Chanukah: Why Jewish Institutions are NOT Important?!
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There is something so subtle, yet powerfully unique about Chanukah that really brings home the goal of every Jewish institution.  In fact, this power was one of the reasons behind the name choice of, “The House.”  Do you know what it is?  I’ll give you a hint: strong Jewish institutions do NOT ensure a strong Jewish future.

There is no mitzvah to light the menorah in school.  There is no mitzvah to light the menorah in shul.  There is no mitzvah to light the menorah at a large Jewish event.  There is no mitzvah to light the menorah in your office.  In fact, if we do light the menorah in any of these places, we must still light it again afterwards!  Strange… I can fulfill my obligation to blow the shofar, shake a lulav, eat matzah or read the megilla anywhere; so why can’t I light the menorah in any of these places?

The answer, I believe, is at the very heart of Jewish continuity:

Chanukah is really about the battle against Jewish assimilation.  The Greeks did not start a physical war against us, as they were out to destroy not the Jew, but his or her Judaism.  The Maccabees battled against assimilation, and we continue to battle today, and the way to do that is in the home.  And so, we must ignite the flame in our houses.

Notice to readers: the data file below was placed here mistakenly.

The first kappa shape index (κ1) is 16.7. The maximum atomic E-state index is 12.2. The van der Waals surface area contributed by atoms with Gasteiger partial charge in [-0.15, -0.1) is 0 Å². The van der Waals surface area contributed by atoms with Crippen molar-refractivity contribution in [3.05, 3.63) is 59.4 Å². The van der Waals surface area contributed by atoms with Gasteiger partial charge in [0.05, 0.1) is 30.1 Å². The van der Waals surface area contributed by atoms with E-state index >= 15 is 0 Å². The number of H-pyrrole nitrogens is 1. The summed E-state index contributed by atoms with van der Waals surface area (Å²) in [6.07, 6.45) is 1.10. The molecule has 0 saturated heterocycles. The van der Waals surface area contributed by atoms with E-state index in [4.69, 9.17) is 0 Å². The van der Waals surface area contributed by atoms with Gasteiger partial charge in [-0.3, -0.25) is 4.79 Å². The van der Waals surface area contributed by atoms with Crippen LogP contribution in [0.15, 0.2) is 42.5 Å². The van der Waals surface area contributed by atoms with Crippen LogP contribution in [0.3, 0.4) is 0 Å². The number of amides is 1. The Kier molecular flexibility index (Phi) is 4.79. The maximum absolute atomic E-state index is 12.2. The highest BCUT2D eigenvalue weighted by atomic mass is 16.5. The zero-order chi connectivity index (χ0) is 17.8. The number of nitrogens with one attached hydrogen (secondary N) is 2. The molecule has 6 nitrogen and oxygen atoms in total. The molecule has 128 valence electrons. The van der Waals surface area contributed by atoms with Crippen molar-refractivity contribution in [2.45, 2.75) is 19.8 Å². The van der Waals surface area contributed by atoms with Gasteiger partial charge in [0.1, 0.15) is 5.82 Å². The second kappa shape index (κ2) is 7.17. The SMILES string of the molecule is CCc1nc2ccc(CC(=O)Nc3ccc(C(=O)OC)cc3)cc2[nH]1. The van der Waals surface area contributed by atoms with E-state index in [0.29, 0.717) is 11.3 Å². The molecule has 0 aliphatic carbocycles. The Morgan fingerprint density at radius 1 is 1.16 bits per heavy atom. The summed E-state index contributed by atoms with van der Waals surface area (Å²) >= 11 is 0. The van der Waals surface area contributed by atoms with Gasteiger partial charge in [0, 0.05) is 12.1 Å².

Judaism must be strongest and brightest within the four walls of one’s home.  If one succeeds, then like the candles on our menorahs, the light will shine brightly from the window for all to see, while providing inspiration and warmth for those inside.  However, if we only light the menorah outside as a ceremonial gesture (albeit a beautiful one), chances are that the light will not translate beyond that event, and will fail to illuminate the next generation.

This is why The House is so critical.  Learning from the unique power of the home, The House shares messages, traditions, and values that are imperative for our generation to appreciate, thereby inspiring us to translate those same ideas and ideals into our own homes (or condos!) and to enrich the families we will one day raise  or already starting to raise.

Centuries ago, Chanukah taught us that the key to continuity is the house.  The House continues to teach that the key to one’s Jewish House is educating the Jewish future so they can build a Jewish home!

If you want to help us keep those Chanukah lights burning bright – in our hearts, in The House, and in our homes – please take a moment and CLICK HERE

Wishing you and your family a Chag Urim Sameach,

— Rabbi Rafi